When they don't take that, I use my Chase Visa card, which has a pretty small limit and pretty crappy rewards. I also have my first card, a Capital One Visa card, which I keep around because there's a cool picture on it.

I also have a business credit card for work, and another for my personal LLC.

And there's my debit card I use for ATMs.


And how are 4 cards a problem?

Honest question. I also have 4 cards. They don't thicken my wallet, they weigh nothing, and.. I never had a problem pulling the one I want on first try.

I mean, even in terms of 'first world problems', turning my 4 cards into 1 would never even have occurred to me.

Replacing them with a card that will one day make me say "Sorry can't pay, looks like the battery in my CC went flat" seems outright ridiculous.


This. Where is the problem here that this solves? Even if you had 8 cards (the limit of Coin), how often does selecting the correct card become a problem, enough to warrant this kind of over complicated, error prone solution?

First world problems indeed! And people claim there isn't a tech bubble, if projects like this get funding...


If I max out the monthly rewards on one card, I can start building the rewards on the next.

Some people can't manage their spending with a credit card, some people can't believe that these companies are giving away all that free shit (even money in return) just by not paying cash. Depends on how they manage their finances.


That sounds like an enormous headache. I am very glad to sacrifice 5% of my $10 000/yr grocery bill to not have that headache.

$500/yr to not have to listen to anyone telling me how I can save a few more cents? Priceless - no wait, not even priceless, only $500/yr!


Rewards are transparent. Spend some money and before you know it, you get a $100 check or gas cards or amazon credit etc. What a headache!!! I hate it when people give me money for free!


For free? Really? No, people give you money, as they are building a great big database of your consuming-behavior. Not only what you buy, but when, where, in which quantities, what goes together with what, and so on.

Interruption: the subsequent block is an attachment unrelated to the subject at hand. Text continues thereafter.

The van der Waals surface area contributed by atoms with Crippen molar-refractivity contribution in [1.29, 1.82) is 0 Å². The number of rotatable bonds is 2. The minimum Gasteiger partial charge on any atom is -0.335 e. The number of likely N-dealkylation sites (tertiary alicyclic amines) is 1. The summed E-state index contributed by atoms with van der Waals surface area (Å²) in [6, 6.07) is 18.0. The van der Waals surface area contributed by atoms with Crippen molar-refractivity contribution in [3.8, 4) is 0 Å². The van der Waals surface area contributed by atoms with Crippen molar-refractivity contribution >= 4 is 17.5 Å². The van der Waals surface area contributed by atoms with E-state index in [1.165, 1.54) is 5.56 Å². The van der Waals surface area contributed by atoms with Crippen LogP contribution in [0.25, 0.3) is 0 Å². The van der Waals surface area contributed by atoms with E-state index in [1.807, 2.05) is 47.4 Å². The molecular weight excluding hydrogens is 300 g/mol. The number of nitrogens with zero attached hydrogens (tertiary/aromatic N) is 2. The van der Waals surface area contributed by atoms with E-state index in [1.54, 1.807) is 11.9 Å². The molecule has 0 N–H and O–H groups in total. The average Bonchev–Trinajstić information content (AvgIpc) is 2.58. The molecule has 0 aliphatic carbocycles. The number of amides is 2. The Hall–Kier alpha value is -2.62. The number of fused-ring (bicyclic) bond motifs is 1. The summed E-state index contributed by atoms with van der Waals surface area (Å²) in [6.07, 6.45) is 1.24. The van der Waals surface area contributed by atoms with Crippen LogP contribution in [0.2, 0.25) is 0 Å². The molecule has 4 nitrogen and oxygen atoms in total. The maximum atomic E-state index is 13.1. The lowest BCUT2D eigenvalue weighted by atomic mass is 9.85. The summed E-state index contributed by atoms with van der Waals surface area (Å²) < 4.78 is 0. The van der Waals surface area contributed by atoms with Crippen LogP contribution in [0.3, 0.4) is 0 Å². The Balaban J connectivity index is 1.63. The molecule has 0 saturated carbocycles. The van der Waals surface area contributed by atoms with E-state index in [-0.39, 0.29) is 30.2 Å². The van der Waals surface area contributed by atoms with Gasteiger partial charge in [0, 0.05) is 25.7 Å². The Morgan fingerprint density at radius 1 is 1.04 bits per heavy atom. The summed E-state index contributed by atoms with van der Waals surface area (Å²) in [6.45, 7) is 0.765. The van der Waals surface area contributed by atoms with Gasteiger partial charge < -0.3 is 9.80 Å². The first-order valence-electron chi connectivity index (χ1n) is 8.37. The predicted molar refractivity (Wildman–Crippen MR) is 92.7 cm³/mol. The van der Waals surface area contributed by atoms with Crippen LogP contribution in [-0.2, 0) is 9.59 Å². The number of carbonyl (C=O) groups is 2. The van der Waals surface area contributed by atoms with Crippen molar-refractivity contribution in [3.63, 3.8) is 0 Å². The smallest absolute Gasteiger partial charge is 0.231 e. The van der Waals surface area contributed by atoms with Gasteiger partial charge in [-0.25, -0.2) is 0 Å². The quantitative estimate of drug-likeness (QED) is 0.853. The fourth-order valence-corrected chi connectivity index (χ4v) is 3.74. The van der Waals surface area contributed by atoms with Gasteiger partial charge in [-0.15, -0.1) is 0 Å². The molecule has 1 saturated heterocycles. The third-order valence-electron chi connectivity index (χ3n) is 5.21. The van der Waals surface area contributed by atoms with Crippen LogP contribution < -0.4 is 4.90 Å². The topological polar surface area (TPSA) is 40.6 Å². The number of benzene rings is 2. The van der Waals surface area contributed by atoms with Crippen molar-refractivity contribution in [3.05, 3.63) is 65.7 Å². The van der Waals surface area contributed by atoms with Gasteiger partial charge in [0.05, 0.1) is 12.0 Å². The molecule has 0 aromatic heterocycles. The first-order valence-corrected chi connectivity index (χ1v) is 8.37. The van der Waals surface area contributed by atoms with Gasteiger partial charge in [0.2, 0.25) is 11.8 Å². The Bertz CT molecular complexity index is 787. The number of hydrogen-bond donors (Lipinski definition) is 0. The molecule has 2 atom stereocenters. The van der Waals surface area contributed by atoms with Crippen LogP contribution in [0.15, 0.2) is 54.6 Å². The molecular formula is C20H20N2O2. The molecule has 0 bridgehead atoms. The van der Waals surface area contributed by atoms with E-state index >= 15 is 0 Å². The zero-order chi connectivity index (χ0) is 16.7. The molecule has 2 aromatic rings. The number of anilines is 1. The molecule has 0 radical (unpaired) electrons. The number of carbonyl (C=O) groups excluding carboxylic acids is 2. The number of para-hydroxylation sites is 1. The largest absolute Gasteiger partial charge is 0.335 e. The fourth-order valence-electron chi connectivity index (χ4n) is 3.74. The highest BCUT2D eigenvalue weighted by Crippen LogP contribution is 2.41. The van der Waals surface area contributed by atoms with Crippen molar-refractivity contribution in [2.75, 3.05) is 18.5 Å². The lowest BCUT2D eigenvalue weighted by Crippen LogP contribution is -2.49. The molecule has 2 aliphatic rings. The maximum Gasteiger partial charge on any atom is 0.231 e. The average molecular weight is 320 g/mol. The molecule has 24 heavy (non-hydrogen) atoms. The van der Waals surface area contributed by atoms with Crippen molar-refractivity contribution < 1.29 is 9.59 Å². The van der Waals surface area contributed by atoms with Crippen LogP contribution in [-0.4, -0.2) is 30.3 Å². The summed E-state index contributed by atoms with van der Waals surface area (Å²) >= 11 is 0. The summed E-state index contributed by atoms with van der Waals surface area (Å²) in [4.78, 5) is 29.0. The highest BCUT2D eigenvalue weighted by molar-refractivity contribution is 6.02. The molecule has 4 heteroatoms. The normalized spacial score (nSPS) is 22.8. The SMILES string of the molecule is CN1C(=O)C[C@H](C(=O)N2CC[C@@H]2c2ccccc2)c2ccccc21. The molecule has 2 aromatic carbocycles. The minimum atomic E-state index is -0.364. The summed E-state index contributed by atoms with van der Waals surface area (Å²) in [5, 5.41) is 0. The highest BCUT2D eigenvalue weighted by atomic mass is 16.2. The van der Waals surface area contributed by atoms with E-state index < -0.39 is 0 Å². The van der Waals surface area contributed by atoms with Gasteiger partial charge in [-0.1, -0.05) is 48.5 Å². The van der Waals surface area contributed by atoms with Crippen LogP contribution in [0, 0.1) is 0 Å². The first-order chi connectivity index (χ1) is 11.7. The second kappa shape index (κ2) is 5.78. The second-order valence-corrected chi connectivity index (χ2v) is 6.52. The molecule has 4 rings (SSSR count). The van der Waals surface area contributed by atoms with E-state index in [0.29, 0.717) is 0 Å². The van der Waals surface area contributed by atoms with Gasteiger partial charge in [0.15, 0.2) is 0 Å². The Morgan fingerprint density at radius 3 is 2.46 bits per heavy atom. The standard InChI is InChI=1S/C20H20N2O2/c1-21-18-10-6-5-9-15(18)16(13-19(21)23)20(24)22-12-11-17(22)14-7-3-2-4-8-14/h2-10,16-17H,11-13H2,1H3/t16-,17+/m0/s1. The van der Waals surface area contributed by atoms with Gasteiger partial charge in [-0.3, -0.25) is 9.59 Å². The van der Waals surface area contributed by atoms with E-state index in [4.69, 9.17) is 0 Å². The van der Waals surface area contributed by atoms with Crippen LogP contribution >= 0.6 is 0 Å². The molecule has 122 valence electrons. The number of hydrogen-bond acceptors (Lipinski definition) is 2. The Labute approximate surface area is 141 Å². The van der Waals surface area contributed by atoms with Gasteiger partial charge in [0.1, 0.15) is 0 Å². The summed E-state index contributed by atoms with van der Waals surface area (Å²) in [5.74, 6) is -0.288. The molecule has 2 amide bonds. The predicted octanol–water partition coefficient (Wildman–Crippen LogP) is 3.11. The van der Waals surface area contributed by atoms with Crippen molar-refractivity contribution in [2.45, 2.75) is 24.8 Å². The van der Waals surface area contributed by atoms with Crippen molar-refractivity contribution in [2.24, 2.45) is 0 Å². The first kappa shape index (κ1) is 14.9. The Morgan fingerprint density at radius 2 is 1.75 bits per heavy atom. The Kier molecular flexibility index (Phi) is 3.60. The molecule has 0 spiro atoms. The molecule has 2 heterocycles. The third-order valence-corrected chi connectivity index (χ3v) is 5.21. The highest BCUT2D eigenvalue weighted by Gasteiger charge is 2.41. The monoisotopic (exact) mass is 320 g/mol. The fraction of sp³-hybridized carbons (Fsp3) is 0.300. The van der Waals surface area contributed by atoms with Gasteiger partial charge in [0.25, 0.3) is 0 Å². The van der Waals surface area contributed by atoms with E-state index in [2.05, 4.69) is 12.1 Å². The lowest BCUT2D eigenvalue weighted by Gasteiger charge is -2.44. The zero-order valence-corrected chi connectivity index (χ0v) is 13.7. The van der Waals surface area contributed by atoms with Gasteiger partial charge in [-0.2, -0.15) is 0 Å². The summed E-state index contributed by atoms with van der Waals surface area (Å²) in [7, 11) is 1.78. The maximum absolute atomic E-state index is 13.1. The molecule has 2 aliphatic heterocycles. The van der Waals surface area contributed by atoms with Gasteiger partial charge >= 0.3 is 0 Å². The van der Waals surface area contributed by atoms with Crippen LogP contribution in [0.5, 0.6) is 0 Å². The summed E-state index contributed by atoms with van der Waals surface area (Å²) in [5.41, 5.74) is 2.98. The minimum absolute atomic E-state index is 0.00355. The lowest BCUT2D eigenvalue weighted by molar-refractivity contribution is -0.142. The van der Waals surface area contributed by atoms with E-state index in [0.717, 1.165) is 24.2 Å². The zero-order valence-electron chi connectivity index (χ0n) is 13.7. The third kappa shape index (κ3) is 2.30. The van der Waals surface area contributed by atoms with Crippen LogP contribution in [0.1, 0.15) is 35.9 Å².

That is the currency, that you do pay for these "perks".


I use them for different rewards. If I'm out grocery shopping, I'd use the card that gives me 5% back on grocery purchases. Similar with flight purchases with a different card.


The AMEX, the one for places that don't take AMEX, the one with the high limit and the one for buying things in foreign currencies.


Is making it easier to carry around and use multiple credit cards really a good thing?


No kidding. Credit card companies are going to love this device.


The increase in complexity isn't on the user's side, though. Look at Square - in a way, it adds complexity, since it sits on top of the "crusty" infrastructure, and it requires a smartphone/tablet and dongle, a touchscreen app, etc. That's definitely an increase in complexity, but also an increase in usability.


Isn't the "old crusty infrastructure" in this case the credit card itself?

It seems ridiculous to try to kill the credit card with... a credit card.

I wouldn't be surprised if Clinkle, LoopPay, Square, or any of the many startups in this space kills the credit card (and thus Coin) before Coin makes its first delivery in Summer 2014.


I think you're underestimating how entrenched the CC companies are in our society. I agree that they'll eventually be replaced, but I doubt it will be in the next year, let alone the next 5 years.

I think Coin is a nice intermediate step between 10 cards in your wallet, and no wallet at all. Intermediate steps are viable businesses. I think Square is an intermediate step, and they seem to be doing just fine. They're obviously going to be at the forefront of eliminating cards all together, but they knew that credit cards aren't going away anytime soon, and so they leveraged that to get their foot in the door with the merchants.


Square, which is a point-of-sale system? Two other things, which the billions of people who use credit cards every day have never heard of?

What would constitute "killing" the credit card, anyway? Less than 5% of the population using it? I don't see that happening for a good 15 or 20 years at a bare minimum.


Do keep in mind, though, that of the "billions of people" who use credit cards, the number that use cards that can be cloned by reading the magnetic stripe is fast dwindling. Until/unless Coin gets cosy enough with the card associations to the point where they can get some way of cloning chip and pin cards (EMV), they're DOA in a quickly rising list of countries that already covers the majority of the developed world.

And a large part of the point of chip and pin cards is that they're meant to be impossible to clone. E.g. in France it supposedly cut card fraud by about 80% for in-person transactions. So unless Coin can convince them that it will be as secure or more secure than these cards, they're going to be pretty much limited to the US, and increasingly get marginalised in the US too: Most large US banks have announced rollout plans for EMV cards (though many will be chip + signature rather than chip + pin).


If you wouldn't be surprised by that, you must not be frequently surprised.


Absolutely not. The old crusty layer is everything you don't see running in the background. The banks, the payment systems, the clearing houses, the entire system as a whole.


Google Voice for credit cards is ... Google Wallet. Or at least, it was supposed to have been. Page killed it off before this year's I/O. http://arstechnica.com/business/2013/05/google-kills-its-pla...


> Coin is like "Google Voice for Credit Card"

Hopefully not "Google Wave for Credit Card"


or G+ for credit card